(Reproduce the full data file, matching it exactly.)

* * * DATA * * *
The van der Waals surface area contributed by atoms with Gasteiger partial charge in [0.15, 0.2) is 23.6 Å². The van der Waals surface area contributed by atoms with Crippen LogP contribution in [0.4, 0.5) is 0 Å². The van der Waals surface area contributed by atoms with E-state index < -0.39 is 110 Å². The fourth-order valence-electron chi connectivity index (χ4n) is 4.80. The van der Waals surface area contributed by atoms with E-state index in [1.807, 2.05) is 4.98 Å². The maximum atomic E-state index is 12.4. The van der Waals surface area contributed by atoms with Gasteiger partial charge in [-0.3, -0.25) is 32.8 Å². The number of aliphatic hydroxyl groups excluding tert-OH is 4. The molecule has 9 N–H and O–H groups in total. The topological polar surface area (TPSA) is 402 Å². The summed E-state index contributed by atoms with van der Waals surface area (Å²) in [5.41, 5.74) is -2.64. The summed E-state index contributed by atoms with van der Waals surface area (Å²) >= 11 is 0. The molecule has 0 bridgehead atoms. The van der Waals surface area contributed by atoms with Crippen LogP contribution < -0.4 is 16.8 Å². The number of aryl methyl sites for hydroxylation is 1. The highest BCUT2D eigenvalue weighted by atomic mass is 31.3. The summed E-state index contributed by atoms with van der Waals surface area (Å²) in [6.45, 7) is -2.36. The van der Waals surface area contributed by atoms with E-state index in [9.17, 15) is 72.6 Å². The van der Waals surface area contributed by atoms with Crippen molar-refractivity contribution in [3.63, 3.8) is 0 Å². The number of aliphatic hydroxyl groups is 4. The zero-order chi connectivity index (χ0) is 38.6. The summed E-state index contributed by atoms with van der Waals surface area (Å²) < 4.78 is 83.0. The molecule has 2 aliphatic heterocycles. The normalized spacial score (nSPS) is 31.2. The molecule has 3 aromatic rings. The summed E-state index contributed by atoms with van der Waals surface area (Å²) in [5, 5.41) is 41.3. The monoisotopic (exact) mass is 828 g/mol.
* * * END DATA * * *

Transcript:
The van der Waals surface area contributed by atoms with Gasteiger partial charge in [0.15, 0.2) is 23.6 Å². The van der Waals surface area contributed by atoms with Crippen LogP contribution in [0.4, 0.5) is 0 Å². The van der Waals surface area contributed by atoms with E-state index < -0.39 is 110 Å². The fourth-order valence-electron chi connectivity index (χ4n) is 4.80. The van der Waals surface area contributed by atoms with E-state index in [1.807, 2.05) is 4.98 Å². The maximum atomic E-state index is 12.4. The van der Waals surface area contributed by atoms with Gasteiger partial charge in [-0.3, -0.25) is 32.8 Å². The number of aliphatic hydroxyl groups excluding tert-OH is 4. The molecule has 9 N–H and O–H groups in total. The topological polar surface area (TPSA) is 402 Å². The summed E-state index contributed by atoms with van der Waals surface area (Å²) in [5.41, 5.74) is -2.64. The summed E-state index contributed by atoms with van der Waals surface area (Å²) >= 11 is 0. The molecule has 0 bridgehead atoms. The van der Waals surface area contributed by atoms with Crippen LogP contribution < -0.4 is 16.8 Å². The number of aryl methyl sites for hydroxylation is 1. The highest BCUT2D eigenvalue weighted by atomic mass is 31.3. The summed E-state index contributed by atoms with van der Waals surface area (Å²) in [6.45, 7) is -2.36. The van der Waals surface area contributed by atoms with E-state index in [9.17, 15) is 72.6 Å². The van der Waals surface area contributed by atoms with Crippen molar-refractivity contribution in [3.63, 3.8) is 0 Å². The number of aliphatic hydroxyl groups is 4. The zero-order chi connectivity index (χ0) is 38.6. The summed E-state index contributed by atoms with van der Waals surface area (Å²) < 4.78 is 83.0. The molecule has 2 aliphatic heterocycles. The normalized spacial score (nSPS) is 31.2. The molecule has 3 aromatic rings. The summed E-state index contributed by atoms with van der Waals surface area (Å²) in [5, 5.41) is 41.3. The monoisotopic (exact) mass is 828 g/mol.